Quite simply Max adores nursery. A statement in itself that isn’t rare for a two year old but when we tell people Max attends nursery 4 days a week, people are often intrigued that a child with DS goes to nursery at all.
To be fair Max’s mummy working full time and the reason Max attends nursery is a rarity, with only 3% of working mums with a disabled child doing so (compared to 39% of mums with a non disabled child*) Often suitable childcare being the main issue, along with a lack of flexible employers.
In the UK, it’s illegal for a nursery to prevent a child with a disability in attending, but as two friends have experienced in recent months, nurseries can often find barriers to make it impossible for them to do so.
Max has attended a mainstream nursery since he was 9 months old and has thrived. The nursery he attends have been supportive since the start (which is why Max’s parents settled on this setting) There have of course been challenges for both parties as Max is the only child at the nursery with DS, so they’ve learnt as Max has developed.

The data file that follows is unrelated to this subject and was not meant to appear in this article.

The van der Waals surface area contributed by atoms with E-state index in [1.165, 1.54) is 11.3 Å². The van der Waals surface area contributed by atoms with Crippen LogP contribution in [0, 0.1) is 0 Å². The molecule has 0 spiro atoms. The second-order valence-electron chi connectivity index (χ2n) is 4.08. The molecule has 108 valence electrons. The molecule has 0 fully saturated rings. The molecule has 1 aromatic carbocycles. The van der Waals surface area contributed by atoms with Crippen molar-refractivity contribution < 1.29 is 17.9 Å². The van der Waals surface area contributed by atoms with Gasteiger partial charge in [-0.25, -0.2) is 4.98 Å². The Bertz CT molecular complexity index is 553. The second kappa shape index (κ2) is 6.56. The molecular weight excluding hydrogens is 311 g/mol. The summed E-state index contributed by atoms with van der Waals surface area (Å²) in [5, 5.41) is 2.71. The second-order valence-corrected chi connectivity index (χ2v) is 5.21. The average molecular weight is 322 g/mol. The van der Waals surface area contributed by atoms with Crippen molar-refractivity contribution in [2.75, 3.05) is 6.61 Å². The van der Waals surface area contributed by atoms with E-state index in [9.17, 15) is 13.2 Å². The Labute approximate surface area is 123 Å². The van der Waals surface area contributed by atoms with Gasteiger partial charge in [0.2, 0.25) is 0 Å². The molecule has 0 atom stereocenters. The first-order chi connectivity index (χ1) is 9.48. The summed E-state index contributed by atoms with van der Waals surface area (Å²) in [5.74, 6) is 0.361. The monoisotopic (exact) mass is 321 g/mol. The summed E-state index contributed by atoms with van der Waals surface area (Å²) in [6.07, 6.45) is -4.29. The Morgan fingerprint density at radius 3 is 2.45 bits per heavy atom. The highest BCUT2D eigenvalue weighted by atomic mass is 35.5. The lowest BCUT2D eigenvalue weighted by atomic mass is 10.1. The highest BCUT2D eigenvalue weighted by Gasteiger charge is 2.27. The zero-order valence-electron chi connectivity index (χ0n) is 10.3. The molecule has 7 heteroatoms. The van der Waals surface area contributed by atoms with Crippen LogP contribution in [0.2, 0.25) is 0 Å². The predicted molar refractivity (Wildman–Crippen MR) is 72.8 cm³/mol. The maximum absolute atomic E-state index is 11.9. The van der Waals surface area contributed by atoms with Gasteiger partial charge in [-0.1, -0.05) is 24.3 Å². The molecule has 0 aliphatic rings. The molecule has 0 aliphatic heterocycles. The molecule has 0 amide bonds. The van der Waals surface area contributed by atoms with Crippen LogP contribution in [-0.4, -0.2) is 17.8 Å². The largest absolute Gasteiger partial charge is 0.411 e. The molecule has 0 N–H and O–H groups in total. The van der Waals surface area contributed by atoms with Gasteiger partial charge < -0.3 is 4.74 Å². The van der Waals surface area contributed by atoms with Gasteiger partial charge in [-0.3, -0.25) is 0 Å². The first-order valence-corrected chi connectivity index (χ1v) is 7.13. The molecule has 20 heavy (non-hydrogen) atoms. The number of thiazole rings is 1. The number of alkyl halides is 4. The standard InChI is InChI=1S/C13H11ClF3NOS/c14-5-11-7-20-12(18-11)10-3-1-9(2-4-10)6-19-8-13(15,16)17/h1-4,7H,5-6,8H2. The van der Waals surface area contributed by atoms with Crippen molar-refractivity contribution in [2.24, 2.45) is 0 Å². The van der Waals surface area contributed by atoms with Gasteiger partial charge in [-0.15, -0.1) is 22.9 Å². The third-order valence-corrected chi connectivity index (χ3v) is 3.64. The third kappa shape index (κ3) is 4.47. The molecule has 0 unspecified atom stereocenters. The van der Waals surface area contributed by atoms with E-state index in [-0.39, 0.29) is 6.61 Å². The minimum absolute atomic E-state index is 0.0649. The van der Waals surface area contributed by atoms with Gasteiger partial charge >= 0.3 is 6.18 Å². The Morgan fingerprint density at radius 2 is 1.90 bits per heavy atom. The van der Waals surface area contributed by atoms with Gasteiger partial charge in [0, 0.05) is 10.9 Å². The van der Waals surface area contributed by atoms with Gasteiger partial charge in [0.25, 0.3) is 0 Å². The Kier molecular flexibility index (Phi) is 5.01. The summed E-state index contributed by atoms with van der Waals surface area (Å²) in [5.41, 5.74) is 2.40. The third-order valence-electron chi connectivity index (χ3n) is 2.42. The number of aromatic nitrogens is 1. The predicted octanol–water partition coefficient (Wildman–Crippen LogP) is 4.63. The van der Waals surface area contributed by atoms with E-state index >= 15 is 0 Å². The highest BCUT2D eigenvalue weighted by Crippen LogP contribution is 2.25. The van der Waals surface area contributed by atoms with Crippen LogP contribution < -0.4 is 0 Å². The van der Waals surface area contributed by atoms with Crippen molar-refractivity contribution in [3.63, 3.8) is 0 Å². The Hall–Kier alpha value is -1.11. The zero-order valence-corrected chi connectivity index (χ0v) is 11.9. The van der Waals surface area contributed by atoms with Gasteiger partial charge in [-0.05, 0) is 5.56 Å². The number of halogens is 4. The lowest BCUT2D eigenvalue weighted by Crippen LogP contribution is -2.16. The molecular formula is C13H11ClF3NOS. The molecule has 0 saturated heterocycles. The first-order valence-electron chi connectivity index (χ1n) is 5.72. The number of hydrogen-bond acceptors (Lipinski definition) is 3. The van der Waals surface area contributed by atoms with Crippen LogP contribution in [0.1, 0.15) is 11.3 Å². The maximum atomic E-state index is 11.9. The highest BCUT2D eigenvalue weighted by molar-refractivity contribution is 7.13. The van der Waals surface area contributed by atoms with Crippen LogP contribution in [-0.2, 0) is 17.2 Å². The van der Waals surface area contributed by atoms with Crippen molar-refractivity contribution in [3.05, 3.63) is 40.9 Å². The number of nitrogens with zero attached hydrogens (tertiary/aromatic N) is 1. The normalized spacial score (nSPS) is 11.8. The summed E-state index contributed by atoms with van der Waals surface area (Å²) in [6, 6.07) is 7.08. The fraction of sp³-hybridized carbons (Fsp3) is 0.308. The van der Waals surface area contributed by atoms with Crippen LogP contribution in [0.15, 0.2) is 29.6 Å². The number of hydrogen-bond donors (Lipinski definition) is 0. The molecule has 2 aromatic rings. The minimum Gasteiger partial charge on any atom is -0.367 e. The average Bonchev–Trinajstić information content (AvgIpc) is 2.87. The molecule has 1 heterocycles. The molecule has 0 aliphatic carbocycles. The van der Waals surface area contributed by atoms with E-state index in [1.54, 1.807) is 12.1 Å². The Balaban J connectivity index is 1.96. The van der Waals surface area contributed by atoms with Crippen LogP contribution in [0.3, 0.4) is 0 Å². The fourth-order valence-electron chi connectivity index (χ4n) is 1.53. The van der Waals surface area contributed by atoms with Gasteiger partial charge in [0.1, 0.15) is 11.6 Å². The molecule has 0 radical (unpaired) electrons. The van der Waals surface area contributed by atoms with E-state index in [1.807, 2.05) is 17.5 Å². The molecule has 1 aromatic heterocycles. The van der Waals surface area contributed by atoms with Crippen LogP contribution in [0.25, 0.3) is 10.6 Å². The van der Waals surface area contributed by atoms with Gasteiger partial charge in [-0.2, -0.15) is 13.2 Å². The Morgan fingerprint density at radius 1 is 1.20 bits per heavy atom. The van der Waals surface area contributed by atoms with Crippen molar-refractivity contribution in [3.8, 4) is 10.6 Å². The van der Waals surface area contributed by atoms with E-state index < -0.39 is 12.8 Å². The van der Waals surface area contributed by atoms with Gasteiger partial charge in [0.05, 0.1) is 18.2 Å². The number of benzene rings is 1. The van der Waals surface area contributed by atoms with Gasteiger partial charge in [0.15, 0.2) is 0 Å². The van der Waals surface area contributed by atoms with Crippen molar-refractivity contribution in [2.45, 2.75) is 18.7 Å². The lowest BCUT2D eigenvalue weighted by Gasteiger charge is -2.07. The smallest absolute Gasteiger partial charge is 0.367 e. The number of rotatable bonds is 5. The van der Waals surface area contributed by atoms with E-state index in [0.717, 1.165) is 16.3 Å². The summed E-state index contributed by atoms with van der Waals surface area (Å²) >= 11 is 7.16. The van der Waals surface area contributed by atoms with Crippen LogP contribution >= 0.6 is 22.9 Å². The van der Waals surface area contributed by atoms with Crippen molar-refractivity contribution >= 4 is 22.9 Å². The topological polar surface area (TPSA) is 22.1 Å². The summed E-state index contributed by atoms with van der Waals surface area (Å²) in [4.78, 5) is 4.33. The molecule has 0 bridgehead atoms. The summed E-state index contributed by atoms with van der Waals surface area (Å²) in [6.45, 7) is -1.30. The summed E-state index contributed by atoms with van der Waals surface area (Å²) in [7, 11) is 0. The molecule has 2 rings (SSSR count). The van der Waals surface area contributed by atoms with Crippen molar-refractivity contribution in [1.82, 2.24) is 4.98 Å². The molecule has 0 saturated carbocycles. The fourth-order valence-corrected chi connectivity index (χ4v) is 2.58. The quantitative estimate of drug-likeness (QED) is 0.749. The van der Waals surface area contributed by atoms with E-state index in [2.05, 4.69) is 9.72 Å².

Max not having any serious underlying health issues of course helps, although Max’s frequent illnesses has meant each one is normally followed by a period of extra medicine or change of routine that we’ve had to communicate and in trust to nursery to follow.
Max’s nursery in the main have been proactive in adapting activities to suit him. For example as Max was not standing until recently, meant nursery adapted painting so he could sit doing it and giving him the baby menu until last month as he wasn’t ready for the toddler finger food menu before.
Max is support at nursery by all his development support workers such as his Physio and Portage. They regularly visit him at nursery to monitor his progress and give advice to nursery. They all give glowing reports on each visit.
We’ve recently introduced a Communication book to update each other on observations on Max’s development, which is very important when a child’s development is so closely observed. It’s also been useful to find out when Max is pretending he can’t do something but will quite happily do the same activity elsewhere!
Lastly, why do we think Max enjoys nursery? Apart from him ruling it (all the kids know Max and every morning we have lots of kids saying hello) children with DS are known to learn better from their peers. This is certainly the case for Max who is often observed watching his friends and then trying to copy their actions.
Whilst we don’t know what the future holds for Max in terms of education, we know for the moment we have a happy two year old who loves nursery.
* Papworth Trust Disability Facts & Figures 2018